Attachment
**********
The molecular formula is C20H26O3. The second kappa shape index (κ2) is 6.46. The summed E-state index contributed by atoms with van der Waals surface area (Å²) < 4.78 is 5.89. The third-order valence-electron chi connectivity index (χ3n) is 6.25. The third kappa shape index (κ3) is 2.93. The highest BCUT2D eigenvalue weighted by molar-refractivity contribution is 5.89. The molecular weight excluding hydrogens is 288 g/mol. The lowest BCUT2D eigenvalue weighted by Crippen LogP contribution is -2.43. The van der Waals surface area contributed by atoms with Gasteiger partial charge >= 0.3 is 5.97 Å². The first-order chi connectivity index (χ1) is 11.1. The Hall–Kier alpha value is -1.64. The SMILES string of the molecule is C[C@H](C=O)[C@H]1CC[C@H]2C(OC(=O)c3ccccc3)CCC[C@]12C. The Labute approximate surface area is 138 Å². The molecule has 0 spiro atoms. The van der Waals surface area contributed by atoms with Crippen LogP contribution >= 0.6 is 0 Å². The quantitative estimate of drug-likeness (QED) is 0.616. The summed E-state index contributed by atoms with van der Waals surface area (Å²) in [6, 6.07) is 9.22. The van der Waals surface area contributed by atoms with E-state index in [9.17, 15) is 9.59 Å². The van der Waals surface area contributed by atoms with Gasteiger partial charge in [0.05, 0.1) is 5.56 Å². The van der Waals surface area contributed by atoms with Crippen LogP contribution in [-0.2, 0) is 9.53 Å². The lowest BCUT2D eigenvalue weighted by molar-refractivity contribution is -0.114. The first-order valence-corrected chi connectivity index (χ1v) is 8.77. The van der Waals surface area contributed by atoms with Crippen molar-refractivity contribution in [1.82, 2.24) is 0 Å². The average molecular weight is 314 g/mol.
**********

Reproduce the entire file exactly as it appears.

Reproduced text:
The molecular formula is C20H26O3. The second kappa shape index (κ2) is 6.46. The summed E-state index contributed by atoms with van der Waals surface area (Å²) < 4.78 is 5.89. The third-order valence-electron chi connectivity index (χ3n) is 6.25. The third kappa shape index (κ3) is 2.93. The highest BCUT2D eigenvalue weighted by molar-refractivity contribution is 5.89. The molecular weight excluding hydrogens is 288 g/mol. The lowest BCUT2D eigenvalue weighted by Crippen LogP contribution is -2.43. The van der Waals surface area contributed by atoms with Gasteiger partial charge >= 0.3 is 5.97 Å². The first-order chi connectivity index (χ1) is 11.1. The Hall–Kier alpha value is -1.64. The SMILES string of the molecule is C[C@H](C=O)[C@H]1CC[C@H]2C(OC(=O)c3ccccc3)CCC[C@]12C. The Labute approximate surface area is 138 Å². The molecule has 0 spiro atoms. The van der Waals surface area contributed by atoms with Crippen LogP contribution >= 0.6 is 0 Å². The quantitative estimate of drug-likeness (QED) is 0.616. The summed E-state index contributed by atoms with van der Waals surface area (Å²) in [6, 6.07) is 9.22. The van der Waals surface area contributed by atoms with E-state index in [9.17, 15) is 9.59 Å². The van der Waals surface area contributed by atoms with Gasteiger partial charge in [0.05, 0.1) is 5.56 Å². The van der Waals surface area contributed by atoms with Crippen LogP contribution in [-0.2, 0) is 9.53 Å². The lowest BCUT2D eigenvalue weighted by molar-refractivity contribution is -0.114. The first-order valence-corrected chi connectivity index (χ1v) is 8.77. The van der Waals surface area contributed by atoms with Crippen molar-refractivity contribution in [1.82, 2.24) is 0 Å². The average molecular weight is 314 g/mol.